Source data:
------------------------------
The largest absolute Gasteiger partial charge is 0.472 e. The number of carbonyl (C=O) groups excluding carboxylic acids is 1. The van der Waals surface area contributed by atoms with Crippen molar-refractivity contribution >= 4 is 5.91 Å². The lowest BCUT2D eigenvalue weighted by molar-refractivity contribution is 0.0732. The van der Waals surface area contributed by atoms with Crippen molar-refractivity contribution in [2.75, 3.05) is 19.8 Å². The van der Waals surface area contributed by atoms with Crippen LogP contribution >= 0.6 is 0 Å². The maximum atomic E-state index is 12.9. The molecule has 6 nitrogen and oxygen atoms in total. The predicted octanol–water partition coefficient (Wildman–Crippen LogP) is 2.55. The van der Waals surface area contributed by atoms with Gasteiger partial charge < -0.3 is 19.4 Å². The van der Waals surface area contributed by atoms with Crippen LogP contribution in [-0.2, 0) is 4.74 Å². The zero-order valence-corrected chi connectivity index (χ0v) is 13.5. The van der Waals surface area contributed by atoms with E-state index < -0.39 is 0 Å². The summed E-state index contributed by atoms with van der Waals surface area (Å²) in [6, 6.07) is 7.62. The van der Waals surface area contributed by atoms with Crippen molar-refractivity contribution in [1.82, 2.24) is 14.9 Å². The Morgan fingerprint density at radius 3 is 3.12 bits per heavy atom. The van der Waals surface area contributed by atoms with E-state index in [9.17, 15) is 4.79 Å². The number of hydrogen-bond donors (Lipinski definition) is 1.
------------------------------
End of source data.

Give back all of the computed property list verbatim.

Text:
The largest absolute Gasteiger partial charge is 0.472 e. The number of carbonyl (C=O) groups excluding carboxylic acids is 1. The van der Waals surface area contributed by atoms with Crippen molar-refractivity contribution >= 4 is 5.91 Å². The lowest BCUT2D eigenvalue weighted by molar-refractivity contribution is 0.0732. The van der Waals surface area contributed by atoms with Crippen molar-refractivity contribution in [2.75, 3.05) is 19.8 Å². The van der Waals surface area contributed by atoms with Crippen LogP contribution >= 0.6 is 0 Å². The maximum atomic E-state index is 12.9. The molecule has 6 nitrogen and oxygen atoms in total. The predicted octanol–water partition coefficient (Wildman–Crippen LogP) is 2.55. The van der Waals surface area contributed by atoms with Gasteiger partial charge < -0.3 is 19.4 Å². The van der Waals surface area contributed by atoms with Crippen LogP contribution in [-0.2, 0) is 4.74 Å². The zero-order valence-corrected chi connectivity index (χ0v) is 13.5. The van der Waals surface area contributed by atoms with E-state index < -0.39 is 0 Å². The summed E-state index contributed by atoms with van der Waals surface area (Å²) in [6, 6.07) is 7.62. The van der Waals surface area contributed by atoms with Crippen molar-refractivity contribution in [1.82, 2.24) is 14.9 Å². The Morgan fingerprint density at radius 3 is 3.12 bits per heavy atom. The van der Waals surface area contributed by atoms with E-state index in [9.17, 15) is 4.79 Å². The number of hydrogen-bond donors (Lipinski definition) is 1.